A GHG inventory using the Corporate Standard calculates the following GHGs:
- Carbon dioxide (CO2)
- Methane (CH4)
- Nitrous oxide (N2O)
- Hydrofluorocarbons (HFCs)
- Perfluorocarbons (PCFs)Sulphur hexafluoride (SF6)
- Nitrogen trifluoride (NF3)
To reflect the climate change impact of each GHG in a comparable way, these GHGs are associated with a global warming potential that reflects their impact in terms of the CO2 equivalent (CO2e).
A GHG inventory will also classify the reported emissions by Scopes 1, 2 and 3. Emission boundaries are used to specify which business entities are included in the inventory calculation. For example, businesses may wish to exclude joint ventures in which they lack a majority decision-making authority.
Finally, organizations can choose whether to calculate these emissions as an absolute value or as an emissions intensity value, which shows the amount of emissions relative to a business activity metric, such as CO2e per million dollars in revenue.
Important Considerations for Scope 1 and 2 Emissions
While the definitions of Scope 1 and 2 emissions are relatively easy to understand, complex business models can make the boundaries harder to distinguish. Here are a few examples.
Equity Share vs. Financial Control
Businesses can choose to calculate their GHG emissions based on their equity shares or their financial control of emissions during their process of setting organizational boundaries. This flexibility enables organizations with multiple owners to identify a suitable calculation method. The equity share approach calculates emissions using the same percentage from the total emissions of the invested company as the percentage of shares held by the reporting entity. In the financial control method, group companies or subsidiaries and franchises will report 100% of the GHG emissions, while associated companies will report 0% of the emissions. Under this method, joint ventures will calculate emissions using their percentage of equity shares.
Location- vs. Market-based Scope 2 Emissions
According to the GHG Protocol’s guidance on Scope 2 emissions calculation, there are two main methods for reporting emissions: location-based and market-based. The location-based method estimates the emissions from purchased energy amounts based on the local average for that area. The market-based method calculates the emissions, from the same energy consumption, based on contractual agreements. This method is used to reflect an organization’s proactive choice of lower-emissions energy sources through agreements such as renewable energy credits (RECs) and direct renewable energy contracts, etc.
Reporting Scope 1 and 2 Emissions
Scope 1 and 2 emissions reporting is recommended under numerous environmental, social and governance (ESG) reporting frameworks and standards.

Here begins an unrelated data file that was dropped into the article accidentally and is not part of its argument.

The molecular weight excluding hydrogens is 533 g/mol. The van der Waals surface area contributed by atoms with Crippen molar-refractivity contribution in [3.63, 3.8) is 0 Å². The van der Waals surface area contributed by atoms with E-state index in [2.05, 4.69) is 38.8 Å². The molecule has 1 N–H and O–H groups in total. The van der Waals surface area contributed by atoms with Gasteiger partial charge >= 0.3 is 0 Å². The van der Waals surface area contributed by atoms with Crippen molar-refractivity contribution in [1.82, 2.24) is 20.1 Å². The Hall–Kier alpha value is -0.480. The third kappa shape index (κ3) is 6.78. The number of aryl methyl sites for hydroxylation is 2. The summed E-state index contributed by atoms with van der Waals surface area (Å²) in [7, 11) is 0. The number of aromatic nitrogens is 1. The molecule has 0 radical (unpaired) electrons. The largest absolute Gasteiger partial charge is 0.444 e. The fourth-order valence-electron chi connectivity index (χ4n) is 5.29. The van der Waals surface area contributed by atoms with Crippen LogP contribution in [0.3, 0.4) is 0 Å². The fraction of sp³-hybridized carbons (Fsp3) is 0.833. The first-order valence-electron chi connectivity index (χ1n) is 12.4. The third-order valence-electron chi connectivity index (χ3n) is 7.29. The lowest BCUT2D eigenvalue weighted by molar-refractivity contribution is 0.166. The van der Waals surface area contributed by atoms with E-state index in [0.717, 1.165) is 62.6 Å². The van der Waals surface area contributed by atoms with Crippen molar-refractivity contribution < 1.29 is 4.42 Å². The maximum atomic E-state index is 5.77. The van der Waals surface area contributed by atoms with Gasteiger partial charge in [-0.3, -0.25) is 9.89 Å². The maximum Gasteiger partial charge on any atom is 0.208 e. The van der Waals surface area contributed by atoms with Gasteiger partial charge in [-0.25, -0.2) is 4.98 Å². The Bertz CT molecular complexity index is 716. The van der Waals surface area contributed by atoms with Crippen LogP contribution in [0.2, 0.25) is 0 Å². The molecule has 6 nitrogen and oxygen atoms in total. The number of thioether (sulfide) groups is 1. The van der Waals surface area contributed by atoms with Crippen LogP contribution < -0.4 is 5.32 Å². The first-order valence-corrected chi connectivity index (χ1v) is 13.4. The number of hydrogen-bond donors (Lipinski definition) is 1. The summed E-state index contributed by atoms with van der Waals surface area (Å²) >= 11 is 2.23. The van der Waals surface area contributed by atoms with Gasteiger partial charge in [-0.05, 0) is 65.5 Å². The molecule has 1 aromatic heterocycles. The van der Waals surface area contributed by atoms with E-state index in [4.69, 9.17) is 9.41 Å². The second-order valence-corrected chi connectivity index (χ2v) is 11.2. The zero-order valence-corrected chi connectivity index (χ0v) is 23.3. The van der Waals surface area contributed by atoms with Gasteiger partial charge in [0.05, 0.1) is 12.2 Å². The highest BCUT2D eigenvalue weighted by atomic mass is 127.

California Climate Disclosure Rule SB253 requires both public and private businesses with activities in California and revenue over $1B to report Scope 1, 2 and 3 emissions.
The European Sustainability Reporting Standard (ESRS) E1 for Climate Change will soon require businesses of a certain size and with headquarters or subsidiaries in Europe to report Scope 1, 2 and 3 emissions, per the legally binding Corporate Sustainability Reporting Directive (CSRD).
The Global Reporting Initiative (GRI) Topic Standard 305: Emissions covers Scope 1 and 2 emissions reporting. The standards 305-1 and 305-2 require organizations to report details about the calculated amounts for Scope 1 and 2 emissions, the gases included, base year selection, emissions factor source, consolidation approach, and other standards, methodologies or assumptions included.
The Task Force on Climate-Related Financial Disclosures (TCFD) recommends organizations disclose their Scope 1 and 2 emissions, along with the related risks to these emissions in its Metrics and Targets section.
The International Financial Reporting Standard (IFRS) S2 climate-related disclosures requires organizations to report on their performance toward targets, such as Scope 1 and 2 emissions reductions.
The Global Real Estate Standards Board (GRESB) annual assessment includes questions on GHG Emissions for indicator GH1, including Scope 1 and 2 emissions.
The CDP (formerly Carbon Disclosure Project) Questionnaire asks the gross global Scope 2 CO2 emissions in metric tons (C6.3) and otherwise aligns with TCFD for Scope 1 and 2 reporting recommendations.
Strategies for GHG Emissions Management
Scope 1 and 2 emissions reporting requires strong internal management from organizations. Assigning roles and responsibilities for GHG emissions data collection may require training and communication about the purpose and goals for collecting the data. Once internal data owners are assigned, the next step is to establish a home for the data.
Atrius Sustainability is a technology tool that supports efficient, accurate management of GHG emissions data that can improve your reporting and analysis towards stronger GHG emissions management. Atrius not only aligns with GHG Protocol calculation methodologies, it enables strong analysis of the GHG emissions data through intuitive, dynamic dashboards that reveal an organization’s impact at a glance.
The Future of Carbon Accounting
Carbon accounting is growing in importance as climate disclosure rules have become commonplace around the world. The role of Scope 1 and 2 emissions measurement is growing from a niche requirement for large listed companies to a mainstream business practice affecting small- and medium-sized enterprises across global supply chains.
With more organizations establishing net-zero emissions targets and participating in carbon markets through the purchase of offsets in the form of credits or projects, carbon accounting will only increase in importance.
Innovative approaches to carbon management are constantly evolving. Companies are now developing GHG emissions data collection methods using Ai and IoT, while they apply machine learning strategies for estimating climate-related impacts in the future. Throughout these changes, Atrius Sustainability remains a single source of truth for tracking and monitoring the GHG emissions data over time.
Learn more about how Atrius simplifies GHG reporting, especially for organizations creating their first GHG inventory.